How do you know when you’ve had too much?
A cross-disciplinary study is being conducted at Ohio State to help researchers understand how college students consume alcohol. Researchers hope to use the subsequent data to create wearable technology to alert students when they have had too much to drink.
John Clapp, associate dean for research and faculty development at OSU’s College of Social Work, is conducting the study. He has been researching the drinking behavior of college students for about 20 years.
Clapp and his team of researchers are working in tangent with engineers and data analysts to first examine the behaviors of students while they’re out drinking, and then use this information to form mathematical models that help predict how much students will drink so a device can intervene if necessary.
“The idea is to eventually come up with a phone app that helps students drink more safely,” Clapp said. “The app could strategically intervene to tell the user, ‘Hey, remember: You didn’t want to be hungover tomorrow. Maybe you should have a water.’”
In the past decade, Clapp has only been able to measure blood alcohol content using breathalyzers, which only provides a snapshot of how much alcohol a person has consumed.
By wearing an ankle device that takes sweat readings every half-hour for a whole night, Clapp is now able to paint a broader picture of how slowly or quickly a college student consumes alcohol.
Brent Leonard, vice president of Ohio Alcohol Monitoring Systems, works in conjunction with Clapp by providing the devices worn by students during the research studies.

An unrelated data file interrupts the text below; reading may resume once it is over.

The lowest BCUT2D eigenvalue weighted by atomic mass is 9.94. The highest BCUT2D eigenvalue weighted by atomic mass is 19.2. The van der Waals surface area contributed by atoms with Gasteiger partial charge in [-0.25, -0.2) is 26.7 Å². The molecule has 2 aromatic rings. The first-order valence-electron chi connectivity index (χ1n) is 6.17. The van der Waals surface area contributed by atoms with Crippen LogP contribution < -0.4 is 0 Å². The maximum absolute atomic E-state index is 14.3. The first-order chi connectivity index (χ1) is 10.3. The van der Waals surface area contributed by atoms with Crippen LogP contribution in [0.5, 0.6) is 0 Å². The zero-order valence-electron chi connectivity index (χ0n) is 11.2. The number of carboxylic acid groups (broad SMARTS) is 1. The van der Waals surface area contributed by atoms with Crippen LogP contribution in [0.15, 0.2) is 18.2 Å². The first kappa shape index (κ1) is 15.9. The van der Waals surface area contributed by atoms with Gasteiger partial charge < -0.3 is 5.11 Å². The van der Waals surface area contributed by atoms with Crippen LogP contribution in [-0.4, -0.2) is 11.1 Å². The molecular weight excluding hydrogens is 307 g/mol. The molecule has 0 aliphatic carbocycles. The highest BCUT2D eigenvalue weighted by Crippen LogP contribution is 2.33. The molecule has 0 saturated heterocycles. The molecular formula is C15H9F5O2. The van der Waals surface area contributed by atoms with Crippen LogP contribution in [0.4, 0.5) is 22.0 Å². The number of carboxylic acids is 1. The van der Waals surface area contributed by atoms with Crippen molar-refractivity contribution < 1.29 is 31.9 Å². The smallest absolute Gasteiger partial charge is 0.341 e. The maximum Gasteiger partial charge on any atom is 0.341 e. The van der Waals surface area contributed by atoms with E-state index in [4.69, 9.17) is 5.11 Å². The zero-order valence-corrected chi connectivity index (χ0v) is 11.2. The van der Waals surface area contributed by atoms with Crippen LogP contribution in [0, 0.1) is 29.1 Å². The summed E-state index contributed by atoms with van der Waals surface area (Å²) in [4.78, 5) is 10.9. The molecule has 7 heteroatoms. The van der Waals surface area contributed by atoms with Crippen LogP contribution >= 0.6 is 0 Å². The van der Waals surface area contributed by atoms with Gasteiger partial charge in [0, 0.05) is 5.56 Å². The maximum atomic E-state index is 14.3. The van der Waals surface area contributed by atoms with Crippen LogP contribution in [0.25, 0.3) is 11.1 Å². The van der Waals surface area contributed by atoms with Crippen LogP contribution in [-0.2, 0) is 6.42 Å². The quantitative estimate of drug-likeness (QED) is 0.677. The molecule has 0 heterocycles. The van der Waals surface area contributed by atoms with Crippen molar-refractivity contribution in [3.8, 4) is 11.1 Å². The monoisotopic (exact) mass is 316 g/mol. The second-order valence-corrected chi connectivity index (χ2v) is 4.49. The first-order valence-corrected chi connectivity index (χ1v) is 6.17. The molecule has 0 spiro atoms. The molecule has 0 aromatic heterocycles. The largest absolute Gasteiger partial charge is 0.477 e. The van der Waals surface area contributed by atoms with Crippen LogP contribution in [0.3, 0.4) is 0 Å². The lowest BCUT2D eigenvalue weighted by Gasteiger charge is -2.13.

“The device measures blood alcohol content by reading insensible perspiration,” Leonard said. “Several companies are currently working on making the devices smaller and easier to wear.”
For his current research, Clapp takes groups of student volunteers over the age of 21 and attaches a device to their ankles before they go out for the night.
“We just want it to be natural,” Clapp said. “Whatever happens, happens. That’s the point of the research and how we figure out natural drinking habits of students.”
Clapp said the advantages of conducting this research at OSU are the large undergraduate population, proximity to bars and large sorority and fraternity presence.
He also plans to conduct his research on other college campuses to compare behaviors, to see if there are regional differences in the way students drink.
Clapp’s goal is to turn this technology into a device similar to that of a Fitbit, the small watches that also measure data such as how many steps the one wearing the device takes in a day, as well as his or her heart rate and quality of sleep.
“We’re still a year or two away from this, but we’re trying to figure out the math now, so we can do those kinds of interventions,” Clapp said.
The device could interact with the user’s phone and be able to intervene in potentially dangerous situations, such as telling the user when they are unable to drive.
“The cool thing about this is that we’re not telling people to not drink,” Clapp said. “We’re trying to help them find the safest strategies to drink and help them stay out of trouble.”